Tuesday, January 04, 2022

Both Dystopian And Utopian Visions Of The Metaverse Are A LOOONG Way From Realization...,

technologyreview |  The first person to write about the “metaverse” was Neal Stephenson in his 1992 novel Snow Crash, but the concept of alternative electronic realms, including the “cyberspace” of William Gibson’s 1984 novel Neuromancer, was already well established.

In contrast to what we typically think of as the internet, a metaverse is a 3D immersive environment shared by multiple users, in which you can interact with others via avatars. A metaverse can, with the support of the right technology, feel like real life, with all the usual elements of work, play, trade, friendship, love—a world of its own.

Immersive environments can also help people experience things that would otherwise be out of reach. Projects at Rensselaer Polytechnic Institute and Penn State, as an example, have sought to change attitudes toward climate change by letting people viscerally experience the results of irreversible global warming.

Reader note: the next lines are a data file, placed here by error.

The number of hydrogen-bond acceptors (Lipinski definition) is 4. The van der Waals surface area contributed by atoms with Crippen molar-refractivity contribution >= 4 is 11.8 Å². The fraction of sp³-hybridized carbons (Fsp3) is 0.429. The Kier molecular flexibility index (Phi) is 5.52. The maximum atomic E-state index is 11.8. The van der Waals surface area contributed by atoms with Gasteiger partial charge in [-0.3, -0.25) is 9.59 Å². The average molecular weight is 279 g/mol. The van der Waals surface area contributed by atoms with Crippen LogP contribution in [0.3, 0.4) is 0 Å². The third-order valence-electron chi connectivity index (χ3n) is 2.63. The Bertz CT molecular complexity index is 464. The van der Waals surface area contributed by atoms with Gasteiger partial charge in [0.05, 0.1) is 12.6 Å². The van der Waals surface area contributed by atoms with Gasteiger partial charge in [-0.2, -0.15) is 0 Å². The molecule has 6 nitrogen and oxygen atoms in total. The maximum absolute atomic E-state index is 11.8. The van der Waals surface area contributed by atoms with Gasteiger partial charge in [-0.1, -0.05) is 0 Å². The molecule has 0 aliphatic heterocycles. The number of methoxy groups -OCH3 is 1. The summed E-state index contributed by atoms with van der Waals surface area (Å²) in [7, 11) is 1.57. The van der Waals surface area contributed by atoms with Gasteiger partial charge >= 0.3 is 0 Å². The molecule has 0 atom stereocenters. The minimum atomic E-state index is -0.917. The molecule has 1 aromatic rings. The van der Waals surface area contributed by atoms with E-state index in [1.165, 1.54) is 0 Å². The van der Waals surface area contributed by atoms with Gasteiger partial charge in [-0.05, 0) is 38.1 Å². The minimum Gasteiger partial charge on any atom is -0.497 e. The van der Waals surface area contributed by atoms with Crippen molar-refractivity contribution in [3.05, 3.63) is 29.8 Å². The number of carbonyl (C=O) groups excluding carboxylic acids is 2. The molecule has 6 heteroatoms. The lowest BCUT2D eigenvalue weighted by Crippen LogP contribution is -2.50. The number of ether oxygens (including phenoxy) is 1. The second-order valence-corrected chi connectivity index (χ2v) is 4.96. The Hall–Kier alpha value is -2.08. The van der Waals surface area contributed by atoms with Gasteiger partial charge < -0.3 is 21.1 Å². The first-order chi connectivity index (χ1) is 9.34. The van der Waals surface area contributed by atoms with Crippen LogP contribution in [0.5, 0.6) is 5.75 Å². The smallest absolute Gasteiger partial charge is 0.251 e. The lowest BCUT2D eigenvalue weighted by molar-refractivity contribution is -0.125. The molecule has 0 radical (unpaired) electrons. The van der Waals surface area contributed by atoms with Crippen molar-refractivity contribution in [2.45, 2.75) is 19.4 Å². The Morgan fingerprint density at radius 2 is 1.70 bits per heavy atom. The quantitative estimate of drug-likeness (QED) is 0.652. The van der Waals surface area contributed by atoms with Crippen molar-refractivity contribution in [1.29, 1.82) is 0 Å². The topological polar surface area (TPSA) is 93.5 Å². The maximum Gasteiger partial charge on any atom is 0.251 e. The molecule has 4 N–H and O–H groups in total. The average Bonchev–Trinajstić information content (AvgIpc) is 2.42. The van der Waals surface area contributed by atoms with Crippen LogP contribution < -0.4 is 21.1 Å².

Immersion might also help us understand each other. The National Center for Civil and Human Rights in Atlanta has an exhibit where participants experience being the target of racist taunts and threats. With audio alone, this is revelatory; if similar experiences were made available to more people, in a manner that included visuals and haptics, metaverse technologies could be used to advance the cause of diversity, equity, and inclusion by helping people empathize with marginalized groups and understand the effects of systemic prejudice.

The metaverse can and should become newsworthy for reasons other than being some privileged executive’s dream. A fully realized metaverse can stand not only as a feat of technological innovation and engineering but also, with the right applications, as a vehicle for good in the real world we all inhabit.